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The Girl With All The Gifts - Review

The Girl With All The Gifts

Review by Rob Carnevale

IndieLondon Rating: 3 out of 5

IF THE zombie genre is another, like the superhero one, that seems overdone at the moment then The Girl With All The Gifts does at least attempt to freshen things up at times.

Disturbing, horrific yet also intelligent, Colm McCarthy’s film – adapted from his own novel by Mike Carey – frequently finds new and interesting things to say about humanity and survival instinct. But it can’t maintain the high standards set during its opening two thirds, eventually succumbing to one too many genre troupes and a surprisingly unconvincing climax.

The film is at its most potent during the opening scenes, as a young girl, Melanie (12-year-old newcomer Sennia Nanua), is imprisoned and shackled by heavily armed soldiers, who then lead her to a classroom full of similarly restrained children for lessons about science and stories of Greek mythology.

Their teacher, Miss Justineau (Gemma Arterton), is a kind figure, who Melanie has clearly taken a shine to. But she is an all too rare breed. The other main people in Melanie’s life are a sometimes brutal soldier, Paddy Considine’s Sgt Eddie Parks, and a cold-hearted scientist, Glenn Close’s Dr Caroline Caldwell, who wants to experiment on her in order to find a cure to the fungal infection that has turned most of the Earth into flesh-craving ‘hungries’.

When their compound becomes overrun, this tiny group is forced to go on the run, along with two more soldiers, in a bid to find a new safe haven. But as Melanie starts to understand her own power, the dynamic between the group begins to change, particularly once it becomes clear that she could hold the fate to everyone’s survival.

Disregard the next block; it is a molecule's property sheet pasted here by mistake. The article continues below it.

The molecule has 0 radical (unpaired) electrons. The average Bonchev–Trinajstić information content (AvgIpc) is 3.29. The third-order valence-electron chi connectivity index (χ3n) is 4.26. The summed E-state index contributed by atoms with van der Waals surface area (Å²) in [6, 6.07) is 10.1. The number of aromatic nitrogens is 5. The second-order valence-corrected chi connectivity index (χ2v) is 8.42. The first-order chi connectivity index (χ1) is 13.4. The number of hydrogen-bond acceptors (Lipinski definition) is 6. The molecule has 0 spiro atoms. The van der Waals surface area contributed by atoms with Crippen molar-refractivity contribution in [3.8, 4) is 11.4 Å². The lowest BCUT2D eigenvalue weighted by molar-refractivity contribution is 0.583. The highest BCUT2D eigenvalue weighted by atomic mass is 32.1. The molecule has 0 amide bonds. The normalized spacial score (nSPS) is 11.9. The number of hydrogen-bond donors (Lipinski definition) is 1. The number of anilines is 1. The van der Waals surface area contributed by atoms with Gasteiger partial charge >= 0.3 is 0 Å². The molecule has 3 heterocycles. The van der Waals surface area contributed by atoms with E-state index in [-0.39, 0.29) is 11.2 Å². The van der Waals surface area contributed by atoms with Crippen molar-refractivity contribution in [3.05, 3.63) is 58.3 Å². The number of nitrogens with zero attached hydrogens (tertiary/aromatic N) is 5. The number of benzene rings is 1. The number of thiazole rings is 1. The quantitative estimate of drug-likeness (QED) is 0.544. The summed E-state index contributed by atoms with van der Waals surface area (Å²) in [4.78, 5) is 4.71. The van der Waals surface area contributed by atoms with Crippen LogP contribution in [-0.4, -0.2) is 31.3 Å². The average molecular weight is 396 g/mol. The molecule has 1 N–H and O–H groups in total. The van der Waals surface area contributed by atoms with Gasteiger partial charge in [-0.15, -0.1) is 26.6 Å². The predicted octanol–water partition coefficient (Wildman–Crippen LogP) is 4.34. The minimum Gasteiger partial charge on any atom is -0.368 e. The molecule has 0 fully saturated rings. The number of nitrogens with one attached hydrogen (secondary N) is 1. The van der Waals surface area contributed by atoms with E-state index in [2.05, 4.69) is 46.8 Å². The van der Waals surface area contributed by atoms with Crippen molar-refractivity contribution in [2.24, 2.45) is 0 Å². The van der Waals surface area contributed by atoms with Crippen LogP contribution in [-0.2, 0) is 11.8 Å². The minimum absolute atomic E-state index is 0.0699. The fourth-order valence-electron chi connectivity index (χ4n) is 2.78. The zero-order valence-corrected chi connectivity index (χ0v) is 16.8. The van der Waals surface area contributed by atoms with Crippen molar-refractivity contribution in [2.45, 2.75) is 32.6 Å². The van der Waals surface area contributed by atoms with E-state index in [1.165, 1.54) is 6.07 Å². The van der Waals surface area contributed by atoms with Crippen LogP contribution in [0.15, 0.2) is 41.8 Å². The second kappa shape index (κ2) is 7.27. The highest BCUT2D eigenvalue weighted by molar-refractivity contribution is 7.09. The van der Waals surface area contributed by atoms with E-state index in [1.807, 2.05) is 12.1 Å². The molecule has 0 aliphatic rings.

Armed with such a strong cast, it’s little wonder that The Girl With All The Gifts is at its best when allowing them to play to their strengths. Hence, debates about what it is to be human and the threats posed by nature and evolution are given added weight by the quality of the performances from the likes of Close and Arterton. Nanua, too, displays a maturity beyond her years to channel both child-like wonder and innocence mixed with something altogether more dangerous.

The use of striking imagery, particularly in its depiction of children, also makes for uneasy viewing – not just because of what they are being subjected to, or being asked to perform, but also because it is children in the roles. And while horror has a long history of using children in unsettling ways, it does beg questions beyond the film’s parameters about what we’re asking young actors to do.

It’s perhaps for that reason that some of the later scenes, in which Melanie finds her feet, struggle to convince, particularly when veering into a Lord of the Flies-style subplot involving other child hungries.

While some of the more familiar genre conventions, such as the ability for adults to act stupidly in the face of high danger, fly in the face of the intelligence that has come before it. It’s as though McCarthy is a little too mindful of certain genre requirements such as the need for graphic zombie kills.

Had the film maintained the courage of its convictions, The Girl With All The Gifts would have really stood out from the masses, much like the original George Romero films or Danny Boyle’s 28 Days Later. Instead, it promises more than it ultimately delivers.

It’s a solid genre entry that grips throughout. But it just falls short of the classic status that – at certain early points – had seemed so within reach.

Certificate: 15
Running time: 1hr 51mins
UK Release Date: September 23, 2016